Negotiators have failed to submit proposals for changes to the local government pension scheme, raising the prospect of a government-imposed solution.
The LGA and three unions representing council workers had been asked by communities secretary Eric Pickles to suggest by the end of last week ways to cut the cost of the scheme by £900m.
But Unison, Unite, GMB and the LGA have been unable to agree on an alternative to the government’s plan to increase employee contributions by an average of 3.2 percentage points, raising the possibility of a unilateral decision.
The unions argue that the short-term saving of £900m is unnecessary and negotiations should focus exclusively on implementing the long-term reforms set out by Lord Hutton earlier this year.
Union representatives say a letter from Mr Pickles containing the government’s verdict is expected imminently.
Brian Strutton, national secretary for public services, said earlier this week: “At the moment I don’t know the outcome of their deliberations. We obviously need more time but I’ve also made the case that the scheme needs flexibility in delivering any savings and reform if we are to ensure it remains viable.”
Heather Wakefield, Unison’s head of local government, said “it seems unlikely we are going to reach an agreement”. She said changes already made -including redundancy programmes and a two-year pay freeze - had contributed £2bn in savings.
“Our argument is these [£900m] savings do not need to be made. I do not see how trade unions can offer more of our members’ money - there is not much more that can be squeezed from them,” she said.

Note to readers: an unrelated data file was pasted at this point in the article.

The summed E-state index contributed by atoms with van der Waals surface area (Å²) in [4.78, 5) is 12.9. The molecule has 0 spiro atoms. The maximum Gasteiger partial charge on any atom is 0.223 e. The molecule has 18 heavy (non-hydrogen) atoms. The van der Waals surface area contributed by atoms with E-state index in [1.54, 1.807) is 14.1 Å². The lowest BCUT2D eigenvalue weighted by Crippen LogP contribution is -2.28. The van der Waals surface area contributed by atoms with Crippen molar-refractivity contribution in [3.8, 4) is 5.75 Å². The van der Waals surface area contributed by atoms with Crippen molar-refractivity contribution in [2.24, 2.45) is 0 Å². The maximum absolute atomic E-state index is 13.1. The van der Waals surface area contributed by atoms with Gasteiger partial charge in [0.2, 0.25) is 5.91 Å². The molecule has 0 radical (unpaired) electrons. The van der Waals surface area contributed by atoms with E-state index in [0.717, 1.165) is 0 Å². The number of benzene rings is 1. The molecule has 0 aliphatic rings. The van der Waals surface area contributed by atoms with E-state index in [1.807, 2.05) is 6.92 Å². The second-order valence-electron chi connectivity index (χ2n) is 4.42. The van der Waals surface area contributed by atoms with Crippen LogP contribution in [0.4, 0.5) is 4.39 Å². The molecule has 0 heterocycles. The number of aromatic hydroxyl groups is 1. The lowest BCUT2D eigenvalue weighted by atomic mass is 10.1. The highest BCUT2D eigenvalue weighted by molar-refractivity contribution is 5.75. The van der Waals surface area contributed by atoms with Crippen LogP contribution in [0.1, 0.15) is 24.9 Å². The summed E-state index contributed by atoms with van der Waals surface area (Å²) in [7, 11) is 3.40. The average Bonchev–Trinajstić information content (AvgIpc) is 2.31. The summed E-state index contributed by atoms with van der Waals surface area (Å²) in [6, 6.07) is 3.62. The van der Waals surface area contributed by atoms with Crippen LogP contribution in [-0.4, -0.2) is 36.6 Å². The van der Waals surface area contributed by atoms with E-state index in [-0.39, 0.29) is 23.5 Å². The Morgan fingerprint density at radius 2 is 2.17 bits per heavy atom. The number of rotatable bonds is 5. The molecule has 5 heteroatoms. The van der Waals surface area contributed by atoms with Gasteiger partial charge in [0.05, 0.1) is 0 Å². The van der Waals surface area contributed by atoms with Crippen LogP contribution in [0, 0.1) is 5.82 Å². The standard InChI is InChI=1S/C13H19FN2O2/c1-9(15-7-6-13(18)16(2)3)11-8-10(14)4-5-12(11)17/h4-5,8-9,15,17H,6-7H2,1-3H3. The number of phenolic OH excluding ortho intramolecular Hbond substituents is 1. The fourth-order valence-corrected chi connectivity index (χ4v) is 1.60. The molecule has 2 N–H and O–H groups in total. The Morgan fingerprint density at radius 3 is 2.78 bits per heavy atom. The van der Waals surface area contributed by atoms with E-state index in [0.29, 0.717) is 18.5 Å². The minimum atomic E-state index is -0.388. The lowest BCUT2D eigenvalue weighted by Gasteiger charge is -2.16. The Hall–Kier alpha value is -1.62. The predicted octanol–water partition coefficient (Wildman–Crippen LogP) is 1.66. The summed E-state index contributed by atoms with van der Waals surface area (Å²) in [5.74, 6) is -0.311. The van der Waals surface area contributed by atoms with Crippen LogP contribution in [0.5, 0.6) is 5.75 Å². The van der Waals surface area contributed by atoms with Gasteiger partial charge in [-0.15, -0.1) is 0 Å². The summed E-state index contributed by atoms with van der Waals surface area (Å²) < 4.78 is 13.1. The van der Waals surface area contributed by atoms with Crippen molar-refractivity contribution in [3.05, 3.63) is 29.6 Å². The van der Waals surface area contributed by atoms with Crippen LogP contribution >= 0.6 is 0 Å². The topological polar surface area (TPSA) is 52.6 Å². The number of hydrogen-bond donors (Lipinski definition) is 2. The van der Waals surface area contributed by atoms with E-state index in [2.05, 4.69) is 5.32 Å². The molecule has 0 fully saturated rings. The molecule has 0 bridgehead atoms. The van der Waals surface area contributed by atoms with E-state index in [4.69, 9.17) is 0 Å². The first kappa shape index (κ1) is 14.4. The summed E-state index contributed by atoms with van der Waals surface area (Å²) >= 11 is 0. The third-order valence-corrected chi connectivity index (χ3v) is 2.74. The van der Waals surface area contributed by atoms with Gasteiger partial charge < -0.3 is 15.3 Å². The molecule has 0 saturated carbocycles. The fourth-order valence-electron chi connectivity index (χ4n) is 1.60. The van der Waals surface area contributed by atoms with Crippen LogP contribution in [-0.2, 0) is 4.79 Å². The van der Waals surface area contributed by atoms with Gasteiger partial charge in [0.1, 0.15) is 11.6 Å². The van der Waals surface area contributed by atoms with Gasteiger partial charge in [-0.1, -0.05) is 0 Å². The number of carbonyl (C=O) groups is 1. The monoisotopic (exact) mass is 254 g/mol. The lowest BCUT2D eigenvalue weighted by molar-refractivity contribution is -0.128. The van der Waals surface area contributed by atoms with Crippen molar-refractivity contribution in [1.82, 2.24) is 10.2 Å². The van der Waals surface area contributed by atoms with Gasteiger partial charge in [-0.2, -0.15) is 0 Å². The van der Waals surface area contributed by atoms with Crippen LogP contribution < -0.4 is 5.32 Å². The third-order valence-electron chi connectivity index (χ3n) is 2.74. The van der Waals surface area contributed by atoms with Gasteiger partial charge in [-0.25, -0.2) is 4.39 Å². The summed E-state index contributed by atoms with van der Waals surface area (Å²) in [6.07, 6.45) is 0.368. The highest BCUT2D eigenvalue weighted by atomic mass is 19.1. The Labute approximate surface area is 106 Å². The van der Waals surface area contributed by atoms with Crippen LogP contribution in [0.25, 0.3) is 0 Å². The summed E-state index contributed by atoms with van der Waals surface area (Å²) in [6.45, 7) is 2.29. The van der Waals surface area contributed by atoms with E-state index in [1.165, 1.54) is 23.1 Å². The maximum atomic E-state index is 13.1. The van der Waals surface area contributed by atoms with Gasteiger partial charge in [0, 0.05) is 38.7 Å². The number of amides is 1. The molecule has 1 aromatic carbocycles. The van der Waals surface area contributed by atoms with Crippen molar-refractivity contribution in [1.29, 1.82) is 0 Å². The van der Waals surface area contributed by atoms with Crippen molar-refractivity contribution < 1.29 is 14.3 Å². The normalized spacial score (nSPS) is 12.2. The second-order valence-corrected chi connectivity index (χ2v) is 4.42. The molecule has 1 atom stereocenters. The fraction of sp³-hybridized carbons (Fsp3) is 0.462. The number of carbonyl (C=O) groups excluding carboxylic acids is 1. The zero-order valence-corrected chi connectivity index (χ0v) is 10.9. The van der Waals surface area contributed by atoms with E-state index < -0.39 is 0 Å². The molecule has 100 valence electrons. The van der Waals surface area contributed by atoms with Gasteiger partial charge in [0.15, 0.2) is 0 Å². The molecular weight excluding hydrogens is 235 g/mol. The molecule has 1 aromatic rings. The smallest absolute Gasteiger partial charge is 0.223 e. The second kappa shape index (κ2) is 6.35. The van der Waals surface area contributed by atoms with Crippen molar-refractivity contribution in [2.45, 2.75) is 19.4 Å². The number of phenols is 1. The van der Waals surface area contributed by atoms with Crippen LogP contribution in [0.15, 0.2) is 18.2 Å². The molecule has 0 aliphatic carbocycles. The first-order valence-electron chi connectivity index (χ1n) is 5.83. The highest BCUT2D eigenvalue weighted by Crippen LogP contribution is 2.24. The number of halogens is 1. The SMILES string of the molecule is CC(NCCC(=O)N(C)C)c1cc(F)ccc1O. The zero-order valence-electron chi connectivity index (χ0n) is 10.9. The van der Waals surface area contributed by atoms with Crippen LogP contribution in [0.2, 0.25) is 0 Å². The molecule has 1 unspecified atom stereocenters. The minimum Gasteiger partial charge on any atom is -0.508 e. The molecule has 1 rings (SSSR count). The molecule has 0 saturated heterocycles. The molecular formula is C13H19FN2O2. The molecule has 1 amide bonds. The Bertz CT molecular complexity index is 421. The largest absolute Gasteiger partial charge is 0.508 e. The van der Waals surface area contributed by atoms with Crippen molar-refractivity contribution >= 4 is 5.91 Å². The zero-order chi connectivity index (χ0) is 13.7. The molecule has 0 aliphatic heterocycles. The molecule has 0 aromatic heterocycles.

The government says raising £900m by the end of 2014 will allow councils to reduce their employer contributions and spend the money on other things.
The 9 September deadline was set because a 12-week consultation period must take place before regulations are drawn up in time for implementation in April.
At a meeting with union and council representatives held last month, senior civil servants said: “If no substantive proposals emerged from the discussions, the Department for Communities & Local Government would draw up its own plans for consultation.”
Ms Wakefield said this now seemed likely to happen. “We’ll have to see what they say,” she added.
One option examined by officials would raise £480m with an average 1.6 percentage point rise per member and the remaining £420m raised through changes such as a raised retirement age. But average rises ranging from 1 to 1.9 percentage points were also discussed.
DCLG’s calculations include exemption for those earning under £21,000 and increases for the highest earners limited to six percentage points. Contribution rates for those earning more than £75,001 would almost double from 7.5% to 13.5% over three years.
A DCLG spokesman confirmed no proposals had been produced but that this did not mean discussions were finished.